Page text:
And speaking of the Endangered Species Act…
This just in:
After a thorough review of all the available science, the Fish and Wildlife Service has determined that the contiguous United States population of wolverine should be protected under the Endangered Species Act (ESA). However, the rulemaking to propose ESA protections for the wolverine will be delayed while we work on listing proposals for other species in greater need. The wolverine will be added to the list of candidates for ESA protection. As a candidate species, the wolverine will not receive protection under the ESA; however, we will review its status annually and will continue to work with landowners and partners to implement voluntary conservation measures.
The results of status review indicate that climate warming is the primary threat to wolverine. Our evaluation found that the effects of climate warming are serious but so far have not resulted in any detectable population effects to the species. Because the threat of climate warming is not imminent, we will use our resources to work on listing determinations for species at greater risk of extinction.
So, what does this all mean? It means that the Fish & Wildlife Service, whose finding is quoted above, has determined that wolverines meet the criteria for listing under the Act but that no action will be taken right now because other species are a higher priority.
Wolverines currently exist in the North Cascades Range in Washington and the Northern Rockies of Montana, Idaho, and Wyoming. However, climate change has wrought havoc on the wolverine’s habitat. Female wolverines dig dens in deep snow in order to have their young. Less snow means fewer dens and, consequently, fewer wolverines. Hence the finding (n.b.: the finding followed an earlier finding that the wolverine was not endangered, which led to litigation, which led to this new and improved finding).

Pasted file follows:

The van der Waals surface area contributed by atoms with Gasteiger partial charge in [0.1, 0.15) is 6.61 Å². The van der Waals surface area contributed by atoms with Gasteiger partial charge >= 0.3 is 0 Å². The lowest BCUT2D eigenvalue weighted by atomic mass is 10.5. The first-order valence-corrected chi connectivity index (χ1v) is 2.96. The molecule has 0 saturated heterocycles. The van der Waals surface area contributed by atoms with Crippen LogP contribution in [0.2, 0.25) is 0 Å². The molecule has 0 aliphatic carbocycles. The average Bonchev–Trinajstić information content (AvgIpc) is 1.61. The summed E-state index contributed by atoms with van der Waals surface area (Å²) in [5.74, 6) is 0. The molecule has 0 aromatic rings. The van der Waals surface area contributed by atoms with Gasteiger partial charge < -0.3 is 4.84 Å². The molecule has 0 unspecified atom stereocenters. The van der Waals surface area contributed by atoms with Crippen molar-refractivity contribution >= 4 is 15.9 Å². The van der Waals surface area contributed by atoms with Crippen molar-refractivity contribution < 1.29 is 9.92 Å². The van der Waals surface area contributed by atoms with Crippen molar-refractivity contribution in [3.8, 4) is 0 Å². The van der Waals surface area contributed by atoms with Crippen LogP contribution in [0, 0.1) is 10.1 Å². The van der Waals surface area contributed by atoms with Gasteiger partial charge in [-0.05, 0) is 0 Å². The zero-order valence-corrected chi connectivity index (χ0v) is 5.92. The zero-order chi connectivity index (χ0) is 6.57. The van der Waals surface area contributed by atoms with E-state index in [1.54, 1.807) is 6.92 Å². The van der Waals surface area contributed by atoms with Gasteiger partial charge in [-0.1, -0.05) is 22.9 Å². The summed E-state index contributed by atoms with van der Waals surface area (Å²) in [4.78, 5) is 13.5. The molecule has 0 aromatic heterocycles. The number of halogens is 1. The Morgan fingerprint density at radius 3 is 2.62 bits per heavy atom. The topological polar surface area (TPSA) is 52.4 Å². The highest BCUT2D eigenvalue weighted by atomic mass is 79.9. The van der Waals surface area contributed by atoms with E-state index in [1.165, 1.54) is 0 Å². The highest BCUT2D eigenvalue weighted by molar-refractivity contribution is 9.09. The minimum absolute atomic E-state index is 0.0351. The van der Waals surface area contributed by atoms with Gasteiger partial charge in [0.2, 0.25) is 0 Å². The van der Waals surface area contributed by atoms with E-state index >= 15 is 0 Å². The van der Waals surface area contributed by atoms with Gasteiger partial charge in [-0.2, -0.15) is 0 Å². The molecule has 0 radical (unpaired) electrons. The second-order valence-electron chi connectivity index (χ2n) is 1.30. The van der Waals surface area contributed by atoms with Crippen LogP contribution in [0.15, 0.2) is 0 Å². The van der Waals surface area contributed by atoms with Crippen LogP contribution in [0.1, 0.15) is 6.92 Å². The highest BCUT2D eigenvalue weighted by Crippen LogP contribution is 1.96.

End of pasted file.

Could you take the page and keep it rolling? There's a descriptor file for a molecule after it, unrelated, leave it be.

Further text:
One might view this latest determination as progress and I guess it is — in an unproductive, Pyrrhic sort of way. Environmental advocates successfully forced the government to recognize that wolverines are threatened. But until they are officially listed, that recognition means nothing. And just what are those “higher priority” species? And since when does listing one species preclude the listing of another?
According to Fish & Wildlife, there is no rush to list the wolverine because “the threat of climate warming is not imminent.” In the words of Bill Cosby, “Riiiight.”
Filed under: animal law, climate change, endangered species, environmental law Tagged: | animal advocacy, animal law, endangered species, Endangered Species Act, environmental advocacy, environmental law, environmentalism, Fish and Wildlife Service, wolverines